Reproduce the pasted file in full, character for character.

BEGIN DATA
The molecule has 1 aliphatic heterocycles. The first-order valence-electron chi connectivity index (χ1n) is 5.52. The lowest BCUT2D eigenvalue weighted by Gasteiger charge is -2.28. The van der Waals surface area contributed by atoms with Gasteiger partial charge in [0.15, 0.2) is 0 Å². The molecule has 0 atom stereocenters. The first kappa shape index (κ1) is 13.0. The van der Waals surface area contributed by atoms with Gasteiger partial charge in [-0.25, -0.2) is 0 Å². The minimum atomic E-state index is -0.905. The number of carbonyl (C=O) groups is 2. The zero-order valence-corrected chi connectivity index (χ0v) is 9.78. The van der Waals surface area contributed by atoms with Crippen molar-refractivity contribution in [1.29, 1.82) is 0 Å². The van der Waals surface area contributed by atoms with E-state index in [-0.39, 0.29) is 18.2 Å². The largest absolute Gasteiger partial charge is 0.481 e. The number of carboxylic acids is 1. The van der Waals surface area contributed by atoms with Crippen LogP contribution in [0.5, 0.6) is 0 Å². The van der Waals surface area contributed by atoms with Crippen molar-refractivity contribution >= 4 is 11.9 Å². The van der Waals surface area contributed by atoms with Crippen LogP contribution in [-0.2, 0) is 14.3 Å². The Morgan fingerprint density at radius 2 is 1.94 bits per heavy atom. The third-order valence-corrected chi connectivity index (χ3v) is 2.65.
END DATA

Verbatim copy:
The molecule has 1 aliphatic heterocycles. The first-order valence-electron chi connectivity index (χ1n) is 5.52. The lowest BCUT2D eigenvalue weighted by Gasteiger charge is -2.28. The van der Waals surface area contributed by atoms with Gasteiger partial charge in [0.15, 0.2) is 0 Å². The molecule has 0 atom stereocenters. The first kappa shape index (κ1) is 13.0. The van der Waals surface area contributed by atoms with Gasteiger partial charge in [-0.25, -0.2) is 0 Å². The minimum atomic E-state index is -0.905. The number of carbonyl (C=O) groups is 2. The zero-order valence-corrected chi connectivity index (χ0v) is 9.78. The van der Waals surface area contributed by atoms with Crippen molar-refractivity contribution in [1.29, 1.82) is 0 Å². The van der Waals surface area contributed by atoms with E-state index in [-0.39, 0.29) is 18.2 Å². The largest absolute Gasteiger partial charge is 0.481 e. The number of carboxylic acids is 1. The van der Waals surface area contributed by atoms with Crippen LogP contribution in [0.5, 0.6) is 0 Å². The van der Waals surface area contributed by atoms with Crippen molar-refractivity contribution >= 4 is 11.9 Å². The van der Waals surface area contributed by atoms with Crippen LogP contribution in [-0.2, 0) is 14.3 Å². The Morgan fingerprint density at radius 2 is 1.94 bits per heavy atom. The third-order valence-corrected chi connectivity index (χ3v) is 2.65.